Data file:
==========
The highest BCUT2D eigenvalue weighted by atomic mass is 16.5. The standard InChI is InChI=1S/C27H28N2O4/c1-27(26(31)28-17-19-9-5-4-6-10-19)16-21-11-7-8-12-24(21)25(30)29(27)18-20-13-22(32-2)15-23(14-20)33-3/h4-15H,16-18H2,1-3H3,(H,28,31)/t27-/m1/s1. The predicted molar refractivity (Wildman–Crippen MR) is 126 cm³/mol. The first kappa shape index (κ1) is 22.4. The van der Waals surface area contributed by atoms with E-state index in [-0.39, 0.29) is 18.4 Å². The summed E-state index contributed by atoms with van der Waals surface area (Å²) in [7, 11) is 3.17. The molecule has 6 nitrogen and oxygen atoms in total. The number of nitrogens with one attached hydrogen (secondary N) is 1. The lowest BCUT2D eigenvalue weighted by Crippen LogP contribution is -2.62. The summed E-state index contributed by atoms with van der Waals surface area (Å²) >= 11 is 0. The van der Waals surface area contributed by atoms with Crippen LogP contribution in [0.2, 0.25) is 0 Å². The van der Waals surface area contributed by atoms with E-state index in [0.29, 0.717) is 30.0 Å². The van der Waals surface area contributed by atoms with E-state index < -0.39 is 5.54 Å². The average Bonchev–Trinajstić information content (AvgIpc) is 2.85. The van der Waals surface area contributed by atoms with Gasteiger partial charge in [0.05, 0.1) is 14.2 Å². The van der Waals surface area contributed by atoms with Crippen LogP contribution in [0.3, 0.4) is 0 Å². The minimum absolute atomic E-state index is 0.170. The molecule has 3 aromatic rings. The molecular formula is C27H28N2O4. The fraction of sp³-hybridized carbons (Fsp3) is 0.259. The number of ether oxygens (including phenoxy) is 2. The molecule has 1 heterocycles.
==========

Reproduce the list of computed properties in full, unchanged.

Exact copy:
The highest BCUT2D eigenvalue weighted by atomic mass is 16.5. The standard InChI is InChI=1S/C27H28N2O4/c1-27(26(31)28-17-19-9-5-4-6-10-19)16-21-11-7-8-12-24(21)25(30)29(27)18-20-13-22(32-2)15-23(14-20)33-3/h4-15H,16-18H2,1-3H3,(H,28,31)/t27-/m1/s1. The predicted molar refractivity (Wildman–Crippen MR) is 126 cm³/mol. The first kappa shape index (κ1) is 22.4. The van der Waals surface area contributed by atoms with E-state index in [-0.39, 0.29) is 18.4 Å². The summed E-state index contributed by atoms with van der Waals surface area (Å²) in [7, 11) is 3.17. The molecule has 6 nitrogen and oxygen atoms in total. The number of nitrogens with one attached hydrogen (secondary N) is 1. The lowest BCUT2D eigenvalue weighted by Crippen LogP contribution is -2.62. The summed E-state index contributed by atoms with van der Waals surface area (Å²) >= 11 is 0. The van der Waals surface area contributed by atoms with Crippen LogP contribution in [0.2, 0.25) is 0 Å². The van der Waals surface area contributed by atoms with E-state index in [0.29, 0.717) is 30.0 Å². The van der Waals surface area contributed by atoms with E-state index < -0.39 is 5.54 Å². The average Bonchev–Trinajstić information content (AvgIpc) is 2.85. The van der Waals surface area contributed by atoms with Gasteiger partial charge in [0.05, 0.1) is 14.2 Å². The van der Waals surface area contributed by atoms with Crippen LogP contribution in [0.3, 0.4) is 0 Å². The minimum absolute atomic E-state index is 0.170. The molecule has 3 aromatic rings. The molecular formula is C27H28N2O4. The fraction of sp³-hybridized carbons (Fsp3) is 0.259. The number of ether oxygens (including phenoxy) is 2. The molecule has 1 heterocycles.